She and I communicated honestly and openly about the situation and when I received much reassurance from her about it being a pleasure for her to come into the city all of my anxiety faded away.

That’s when it became abundantly clear.  When I realized I was willing to put inconvenience aside what was really underneath was that I didn’t think I was worth two hours of driving for a short chat over cupcakes. If I couldn’t promise someone a good time I wasn’t confident they would get anything of value from time spent with me. What if I wasn’t up to being my best self, would I disappoint her?

We met.  It was great.  I wish it was longer, but I don’t feel like I did her a disservice (nor would I had she not had reason to be in the city anyway).  The brief bonding in person was totally worth the effort on both of our parts… but woah.  What’s up with this worth stuff I’ve got going on in my head?

More to come on that journey, stay tuned for Part 3.

For What It’s Worth (Worth: Part 1 of 4)

Anytime I’ve ever said the phrase “for what it’s worth” to someone, what followed next was of value to them (known because they so much as said so). Still, I’m realizing that worth and the value of my voice aren’t something I’m confident about yet.

If you’ve been around lately you’ve already heard I’ve made a commitment to do one small thing each day to remain connected to my “writer” self. If you haven’t, you just heard it for the first time and you’re also all caught up.  I started out with a list of tasks I wanted to accomplish and broke them down with my Reminders app to plot out the following two weeks. I lasted about 10 days before I realized:

A. Some of my “small things” were really quite large and too large for the days I’d scheduled them on

B. I may be better off looking back at the end of a day with the question “what have you done today to connect to your writer self?” Rather than prescribing the action ahead of time. Even if the answer is only that I reflected on the question I don’t have th agony of defeat that comes from an unchecked box on my to-do list.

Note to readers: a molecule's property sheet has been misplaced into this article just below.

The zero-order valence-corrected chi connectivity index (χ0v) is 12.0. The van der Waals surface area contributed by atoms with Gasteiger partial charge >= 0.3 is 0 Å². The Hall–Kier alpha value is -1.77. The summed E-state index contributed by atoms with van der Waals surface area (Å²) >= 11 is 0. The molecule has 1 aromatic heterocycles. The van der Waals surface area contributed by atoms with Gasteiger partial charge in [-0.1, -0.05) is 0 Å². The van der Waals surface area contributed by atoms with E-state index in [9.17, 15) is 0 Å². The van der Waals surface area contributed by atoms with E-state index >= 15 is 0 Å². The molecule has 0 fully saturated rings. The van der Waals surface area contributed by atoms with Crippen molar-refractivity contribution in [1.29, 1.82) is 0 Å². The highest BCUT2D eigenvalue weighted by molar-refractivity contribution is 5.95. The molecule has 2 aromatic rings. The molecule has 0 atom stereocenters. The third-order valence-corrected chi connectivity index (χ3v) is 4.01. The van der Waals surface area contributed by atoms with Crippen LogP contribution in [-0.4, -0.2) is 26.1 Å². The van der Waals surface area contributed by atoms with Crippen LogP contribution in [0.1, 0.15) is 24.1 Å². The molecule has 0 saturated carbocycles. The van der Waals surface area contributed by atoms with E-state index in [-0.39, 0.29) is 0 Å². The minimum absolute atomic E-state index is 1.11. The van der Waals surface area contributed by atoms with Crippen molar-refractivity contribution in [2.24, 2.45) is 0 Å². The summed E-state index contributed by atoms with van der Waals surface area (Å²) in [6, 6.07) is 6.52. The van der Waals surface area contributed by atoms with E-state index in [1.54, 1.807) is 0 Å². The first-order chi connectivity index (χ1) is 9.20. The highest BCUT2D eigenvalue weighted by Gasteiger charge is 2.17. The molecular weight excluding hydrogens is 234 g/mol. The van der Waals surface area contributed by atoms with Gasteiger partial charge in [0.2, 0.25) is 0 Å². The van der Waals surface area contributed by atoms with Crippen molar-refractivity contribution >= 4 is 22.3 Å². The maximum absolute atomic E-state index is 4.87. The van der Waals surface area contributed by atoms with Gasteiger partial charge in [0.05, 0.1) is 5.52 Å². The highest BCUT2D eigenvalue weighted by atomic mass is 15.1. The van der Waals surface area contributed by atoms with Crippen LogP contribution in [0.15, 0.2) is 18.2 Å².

Why am I telling you this?

Because after posting the Big Brave Beautiful post and my intention to seek contributors my next tasks were, naturally, to start seeking contributors. And that is where I was stopped dead in my tracks. First, I can attribute the lack of progress to the misstep of scheduling the “start writing to folks to invite them to contribute” on the weekend that my son was home in full summer vacation mode before heading off to spend two weeks with his dad. Not a lot of quiet, calm, quality working time to be found in that scenario.

Second, I found myself lost.  And when I found myself I realized I was consumed by self worth issues.  Some of the questions I had for myself were:

  1. What would an audience get by coming here?
  2. ‘How do readers benefit from this blog?
  3. What is the value/worth of my voice?

All of these are important questions. Knowing the value of what you’re offering is essential in any venture… but instead of engaging in a marketing exercise with myself instead my answers sounded something like:

  1. nothing because I don’t have a book to sell them
  2. I don’t know–not at all
  3. diddly squat.

‘Twas not exactly confidence inspiring.

Exploring this further I realized I was needing to excavate yet another “should.”

he writes, therefore he's a writer...  the same applies to me

he writes, therefore he’s a writer… the same applies to me

“Writers should have books,” said my small mind.

This assumption was silently directing me behind the scenes. Sure, I have some books in me and they’ll come out eventually but writing this blog has been my most treasured writing experience so far. So much more than any contest entry, school assignment, or attempt at book authoring.

In revealing the hidden belief as the self worth(less) thinking trigger I was able to refocus.  I didn’t necessarily feel confident but I felt reassured that the path I am on now is right and is enough. I can continue seeking an audience for what I’m doing now. I don’t need to have more to offer my readers right at the moment, what I’m doing here is plenty.

But the Pandora’s box of self worth has been opened and there are at least three more stories to be told on the topic… Stay tuned for Parts two, three, and four.